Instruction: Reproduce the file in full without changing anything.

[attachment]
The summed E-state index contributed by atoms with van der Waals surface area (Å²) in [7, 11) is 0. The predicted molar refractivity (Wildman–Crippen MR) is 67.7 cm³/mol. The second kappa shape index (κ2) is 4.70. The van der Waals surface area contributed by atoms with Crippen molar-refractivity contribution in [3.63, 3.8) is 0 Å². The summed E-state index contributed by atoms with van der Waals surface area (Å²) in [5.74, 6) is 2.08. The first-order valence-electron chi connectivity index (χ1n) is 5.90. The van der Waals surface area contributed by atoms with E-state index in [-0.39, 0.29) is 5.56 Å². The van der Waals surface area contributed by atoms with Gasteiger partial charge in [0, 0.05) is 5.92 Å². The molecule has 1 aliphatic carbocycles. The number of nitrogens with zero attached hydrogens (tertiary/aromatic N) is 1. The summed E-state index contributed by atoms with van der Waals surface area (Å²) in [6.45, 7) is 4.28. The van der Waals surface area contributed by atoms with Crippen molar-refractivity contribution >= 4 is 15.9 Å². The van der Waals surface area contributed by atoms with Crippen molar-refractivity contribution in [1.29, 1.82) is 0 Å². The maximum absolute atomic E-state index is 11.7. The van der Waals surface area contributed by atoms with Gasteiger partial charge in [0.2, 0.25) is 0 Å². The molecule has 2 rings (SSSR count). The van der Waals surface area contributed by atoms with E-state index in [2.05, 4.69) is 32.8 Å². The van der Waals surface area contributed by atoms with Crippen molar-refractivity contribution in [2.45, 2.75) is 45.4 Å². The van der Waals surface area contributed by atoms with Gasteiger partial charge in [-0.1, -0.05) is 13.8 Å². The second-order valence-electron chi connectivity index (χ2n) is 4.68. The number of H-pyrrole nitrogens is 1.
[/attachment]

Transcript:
The summed E-state index contributed by atoms with van der Waals surface area (Å²) in [7, 11) is 0. The predicted molar refractivity (Wildman–Crippen MR) is 67.7 cm³/mol. The second kappa shape index (κ2) is 4.70. The van der Waals surface area contributed by atoms with Crippen molar-refractivity contribution in [3.63, 3.8) is 0 Å². The summed E-state index contributed by atoms with van der Waals surface area (Å²) in [5.74, 6) is 2.08. The first-order valence-electron chi connectivity index (χ1n) is 5.90. The van der Waals surface area contributed by atoms with E-state index in [-0.39, 0.29) is 5.56 Å². The van der Waals surface area contributed by atoms with Gasteiger partial charge in [0, 0.05) is 5.92 Å². The molecule has 1 aliphatic carbocycles. The number of nitrogens with zero attached hydrogens (tertiary/aromatic N) is 1. The summed E-state index contributed by atoms with van der Waals surface area (Å²) in [6.45, 7) is 4.28. The van der Waals surface area contributed by atoms with Crippen molar-refractivity contribution >= 4 is 15.9 Å². The van der Waals surface area contributed by atoms with Crippen molar-refractivity contribution in [1.29, 1.82) is 0 Å². The maximum absolute atomic E-state index is 11.7. The van der Waals surface area contributed by atoms with Gasteiger partial charge in [0.2, 0.25) is 0 Å². The molecule has 2 rings (SSSR count). The van der Waals surface area contributed by atoms with E-state index in [2.05, 4.69) is 32.8 Å². The van der Waals surface area contributed by atoms with Crippen molar-refractivity contribution in [2.45, 2.75) is 45.4 Å². The van der Waals surface area contributed by atoms with Gasteiger partial charge in [-0.1, -0.05) is 13.8 Å². The second-order valence-electron chi connectivity index (χ2n) is 4.68. The number of H-pyrrole nitrogens is 1.